Dealing with Ticks

May is one of my favorite months. Weekends are filled with fly fishing, turkey hunting, and finding fiddleheads and morel mushrooms in the outdoors, and with all those adventures it also means ticks.

According to the University of Maine Cooperative Extension Tick Lab, May is peak season for deer ticks. Sitting in hardwoods turkey hunting means you’re going to get ticks on you, but that doesn’t mean you have to get bit. Since ticks are here to stay, we have to learn how to deal with them. The old saying, “the best defense is a good offense” couldn’t be truer when it comes to ticks.

Each season, in addition to my turkey hunting clothing and gear, I designate two pairs of jeans, socks, shoes/boots and t-shirts as my adventure gear that get treated with permethrin. Hang the garments outside and with plenty of ventilation to avoid inhalation, give them a good spray and leave to dry. Cover entire garment, but concentrate on the neckline and hem of the shirt, and the waistline and ankles of the pants. The treatment lasts for 6 weeks of sun exposure, or 6 washings. The manufacturer recommends storing out of sunlight to preserve the treatment. It’s important to know that you only treat clothing and gear with permethrin, and never spray it on your skin.

In addition to permethrin, a good deet or picaridin spray used on exposed skin is essential, not just for ticks, but all the other biting insects out there. According to Consumer Reports, “products containing 25 to 30 percent deet or 20 percent picaridin typically provide at least several hours of protection, and any more than that and you’re increasing your exposure without improving the repellency.” It’s recommended that you wash insect repellent off once indoors, or at least before bedtime.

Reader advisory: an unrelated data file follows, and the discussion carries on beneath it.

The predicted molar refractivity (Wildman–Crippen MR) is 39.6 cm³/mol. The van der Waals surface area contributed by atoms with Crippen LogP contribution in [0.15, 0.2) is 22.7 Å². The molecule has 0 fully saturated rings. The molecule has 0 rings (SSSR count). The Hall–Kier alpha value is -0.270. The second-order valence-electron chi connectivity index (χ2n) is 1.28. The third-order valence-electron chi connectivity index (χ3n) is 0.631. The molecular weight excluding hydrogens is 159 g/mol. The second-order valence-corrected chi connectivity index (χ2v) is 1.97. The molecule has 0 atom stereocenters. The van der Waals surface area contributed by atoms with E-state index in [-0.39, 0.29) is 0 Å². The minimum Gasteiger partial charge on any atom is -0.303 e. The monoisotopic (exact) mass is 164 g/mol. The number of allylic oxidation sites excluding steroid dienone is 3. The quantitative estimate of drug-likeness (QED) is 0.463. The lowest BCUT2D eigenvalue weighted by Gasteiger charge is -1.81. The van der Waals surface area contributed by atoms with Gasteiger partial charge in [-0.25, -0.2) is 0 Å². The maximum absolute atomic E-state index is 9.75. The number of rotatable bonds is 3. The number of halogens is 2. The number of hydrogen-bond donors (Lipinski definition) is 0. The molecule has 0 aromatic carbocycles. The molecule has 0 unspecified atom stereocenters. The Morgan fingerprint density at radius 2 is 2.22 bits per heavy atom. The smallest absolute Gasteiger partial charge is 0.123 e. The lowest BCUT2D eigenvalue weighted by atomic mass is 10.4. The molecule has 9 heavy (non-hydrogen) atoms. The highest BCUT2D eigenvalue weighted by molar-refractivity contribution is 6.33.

I often find ticks at my ankles, my waist and my neck. To reduce chances of getting bitten, I do the following:

  • Once dressed, wrap pant legs snuggly around ankles and pull socks over pants.
  • Wear boots at least shin height so that pants stay tucked in socks.
  • Layer clothing. I wear a tank top under my t-shirt. The tank is tucked in and the treated t-shirt untucked.
  • Wear long hair in a braid or bun if possible. I have found that a pony-tail allows for hitchhikers more easily.

If you are in and out of your vehicle throughout the day, do a quick tick check before climbing back in. At the end of the day, a tick check is necessary. Just like muddy boots, leave your tick clothes at the door. Check clothing over before putting them into a gear bag for the next use, or place in the washing machine if it’s time for a wash.  Inspect for ticks, paying attention to hairline, arm pits, back of legs, and the groin area. For those with long hair, I recommend brushing your hair and really feeling over the scalp for hidden ticks. If possible, use the buddy system and have someone help you check since it’s easy to miss tiny ticks.

Remember to keep your pets treated and to check them before letting them onto furniture or onto your bed. On more than one occasion, I’ve found a tick on my dog’s face or I’ve awoke with a tick on me that wasn’t there before I went to bed.

If you do find a tick attached, remove it as soon as possible; the longer a tick stays attached, the greater the risk is for developing Lyme disease or one of a number conditions no one wants. If you develop a rash or ring around the bite area, or feel ill, call your doctor to see if you need treatment.

A regimen of prevention will reduce your chances of getting bitten, and will ease your concerns when it’s time to get out there. There are too many adventures to be had, and I’m not about to let ticks take away my time in the outdoors.  Just remember, it won’t be long before blackflies, midges, mosquitoes, horse flies, bees, hornets and brown-tail moths are here, so what’s a little tick?

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